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Competitors In Merger Control: Shall They Be Merely Heard Or Also Listened To?

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  • Thomas Giebe
  • Miyu Lee

Abstract

There are legal grounds to hear competitors in merger control proceedings, and competitor involvement has gained significance. To what extent this is economically sensible is our question. The competition authority applies some welfare standard while the competitor cares about its own profit. In general, but not always, this implies a conflict of interest. We formally model this setting with cheap talk signaling games, where hearing the competitor might convey valuable information to the authority, but also serve the competitor's own interests. We find that the authority will mostly have to ignore the competitor but, depending on the authority's own prior information, strictly following the competitor's selfish recommendation will improve the authority's decision. Complementary to our analysis, we provide empirical data of competitor involvement in EU merger cases and give an overview of the legal discussion in the EU and US.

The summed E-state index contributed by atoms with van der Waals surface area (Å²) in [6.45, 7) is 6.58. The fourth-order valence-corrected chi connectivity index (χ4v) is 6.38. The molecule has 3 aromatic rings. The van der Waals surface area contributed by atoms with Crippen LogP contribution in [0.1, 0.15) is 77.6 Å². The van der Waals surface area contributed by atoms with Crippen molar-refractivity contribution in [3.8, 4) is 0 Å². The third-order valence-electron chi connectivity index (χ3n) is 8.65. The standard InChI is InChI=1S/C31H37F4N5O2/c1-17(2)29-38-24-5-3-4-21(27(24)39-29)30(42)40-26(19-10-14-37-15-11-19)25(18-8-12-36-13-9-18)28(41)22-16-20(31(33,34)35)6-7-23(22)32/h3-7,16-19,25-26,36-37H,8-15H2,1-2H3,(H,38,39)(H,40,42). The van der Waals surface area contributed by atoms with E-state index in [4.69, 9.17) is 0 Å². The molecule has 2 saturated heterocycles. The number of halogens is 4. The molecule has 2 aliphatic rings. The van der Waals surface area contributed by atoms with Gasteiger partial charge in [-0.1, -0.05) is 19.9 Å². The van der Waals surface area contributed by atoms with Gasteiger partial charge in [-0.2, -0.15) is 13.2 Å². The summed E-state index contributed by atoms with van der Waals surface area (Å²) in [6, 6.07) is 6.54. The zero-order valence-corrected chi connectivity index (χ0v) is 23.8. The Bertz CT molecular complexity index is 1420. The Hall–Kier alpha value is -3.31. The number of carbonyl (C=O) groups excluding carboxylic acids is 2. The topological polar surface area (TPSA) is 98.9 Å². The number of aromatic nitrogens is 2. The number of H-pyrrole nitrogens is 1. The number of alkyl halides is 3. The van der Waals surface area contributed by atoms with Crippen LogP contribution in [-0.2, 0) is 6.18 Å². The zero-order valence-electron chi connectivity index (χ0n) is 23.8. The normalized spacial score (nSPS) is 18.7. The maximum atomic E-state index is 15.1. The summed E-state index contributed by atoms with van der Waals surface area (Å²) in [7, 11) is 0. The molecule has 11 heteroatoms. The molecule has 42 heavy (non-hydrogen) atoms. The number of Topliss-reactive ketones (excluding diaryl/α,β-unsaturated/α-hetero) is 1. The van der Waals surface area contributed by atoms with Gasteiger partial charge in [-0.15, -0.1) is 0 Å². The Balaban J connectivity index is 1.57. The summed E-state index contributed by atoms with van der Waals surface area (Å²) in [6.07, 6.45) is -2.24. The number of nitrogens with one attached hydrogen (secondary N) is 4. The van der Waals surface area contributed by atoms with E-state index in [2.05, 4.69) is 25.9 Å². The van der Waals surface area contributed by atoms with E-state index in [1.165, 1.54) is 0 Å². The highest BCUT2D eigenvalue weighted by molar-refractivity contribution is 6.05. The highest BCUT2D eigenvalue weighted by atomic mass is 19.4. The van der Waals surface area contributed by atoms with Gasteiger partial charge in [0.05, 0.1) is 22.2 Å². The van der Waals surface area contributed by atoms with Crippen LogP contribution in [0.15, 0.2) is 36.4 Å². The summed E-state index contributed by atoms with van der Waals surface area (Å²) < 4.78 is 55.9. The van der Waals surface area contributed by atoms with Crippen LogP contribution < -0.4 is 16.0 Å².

Suggested Citation

  • Thomas Giebe & Miyu Lee, 2015. "Competitors In Merger Control: Shall They Be Merely Heard Or Also Listened To?," SFB 649 Discussion Papers SFB649DP2015-011, Sonderforschungsbereich 649, Humboldt University, Berlin, Germany.
  • Handle: RePEc:hum:wpaper:sfb649dp2015-011
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    References listed on IDEAS

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    Keywords

    merger control; antitrust; European Commission; signaling; efficiency; competitors; rivals;

    JEL classification:

    • G34 - Financial Economics - - Corporate Finance and Governance - - - Mergers; Acquisitions; Restructuring; Corporate Governance
    • K21 - Law and Economics - - Regulation and Business Law - - - Antitrust Law
    • L4 - Industrial Organization - - Antitrust Issues and Policies
    • C73 - Mathematical and Quantitative Methods - - Game Theory and Bargaining Theory - - - Stochastic and Dynamic Games; Evolutionary Games
    • L2 - Industrial Organization - - Firm Objectives, Organization, and Behavior

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